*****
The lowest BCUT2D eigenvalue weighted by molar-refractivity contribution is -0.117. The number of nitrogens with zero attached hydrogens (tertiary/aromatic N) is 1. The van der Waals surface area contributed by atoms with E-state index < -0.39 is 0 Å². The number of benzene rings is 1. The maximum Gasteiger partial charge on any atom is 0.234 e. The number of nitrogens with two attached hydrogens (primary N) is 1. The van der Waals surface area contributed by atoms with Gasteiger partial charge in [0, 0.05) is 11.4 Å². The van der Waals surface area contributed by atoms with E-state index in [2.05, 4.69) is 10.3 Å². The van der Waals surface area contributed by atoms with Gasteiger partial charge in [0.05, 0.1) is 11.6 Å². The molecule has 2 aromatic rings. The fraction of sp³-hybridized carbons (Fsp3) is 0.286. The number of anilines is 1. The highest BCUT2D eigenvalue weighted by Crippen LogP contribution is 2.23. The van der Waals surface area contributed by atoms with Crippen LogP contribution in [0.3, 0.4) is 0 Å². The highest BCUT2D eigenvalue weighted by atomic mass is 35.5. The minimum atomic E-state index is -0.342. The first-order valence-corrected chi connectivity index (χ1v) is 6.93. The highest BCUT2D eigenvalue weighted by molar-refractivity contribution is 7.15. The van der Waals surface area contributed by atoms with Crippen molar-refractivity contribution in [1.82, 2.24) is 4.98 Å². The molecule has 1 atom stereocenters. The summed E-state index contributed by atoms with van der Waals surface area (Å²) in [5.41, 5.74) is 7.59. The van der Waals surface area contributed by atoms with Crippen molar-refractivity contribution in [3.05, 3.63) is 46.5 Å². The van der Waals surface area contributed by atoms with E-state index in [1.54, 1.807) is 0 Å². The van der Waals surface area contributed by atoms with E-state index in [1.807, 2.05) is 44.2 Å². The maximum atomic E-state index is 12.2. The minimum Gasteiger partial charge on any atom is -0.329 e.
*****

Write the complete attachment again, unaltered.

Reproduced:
The lowest BCUT2D eigenvalue weighted by molar-refractivity contribution is -0.117. The number of nitrogens with zero attached hydrogens (tertiary/aromatic N) is 1. The van der Waals surface area contributed by atoms with E-state index < -0.39 is 0 Å². The number of benzene rings is 1. The maximum Gasteiger partial charge on any atom is 0.234 e. The number of nitrogens with two attached hydrogens (primary N) is 1. The van der Waals surface area contributed by atoms with Gasteiger partial charge in [0, 0.05) is 11.4 Å². The van der Waals surface area contributed by atoms with E-state index in [2.05, 4.69) is 10.3 Å². The van der Waals surface area contributed by atoms with Gasteiger partial charge in [0.05, 0.1) is 11.6 Å². The molecule has 2 aromatic rings. The fraction of sp³-hybridized carbons (Fsp3) is 0.286. The number of anilines is 1. The highest BCUT2D eigenvalue weighted by Crippen LogP contribution is 2.23. The van der Waals surface area contributed by atoms with Crippen LogP contribution in [0.3, 0.4) is 0 Å². The highest BCUT2D eigenvalue weighted by atomic mass is 35.5. The minimum atomic E-state index is -0.342. The first-order valence-corrected chi connectivity index (χ1v) is 6.93. The highest BCUT2D eigenvalue weighted by molar-refractivity contribution is 7.15. The van der Waals surface area contributed by atoms with Crippen molar-refractivity contribution in [1.82, 2.24) is 4.98 Å². The molecule has 1 atom stereocenters. The summed E-state index contributed by atoms with van der Waals surface area (Å²) in [5.41, 5.74) is 7.59. The van der Waals surface area contributed by atoms with Crippen molar-refractivity contribution in [3.05, 3.63) is 46.5 Å². The van der Waals surface area contributed by atoms with E-state index in [1.54, 1.807) is 0 Å². The van der Waals surface area contributed by atoms with E-state index in [1.807, 2.05) is 44.2 Å². The maximum atomic E-state index is 12.2. The minimum Gasteiger partial charge on any atom is -0.329 e.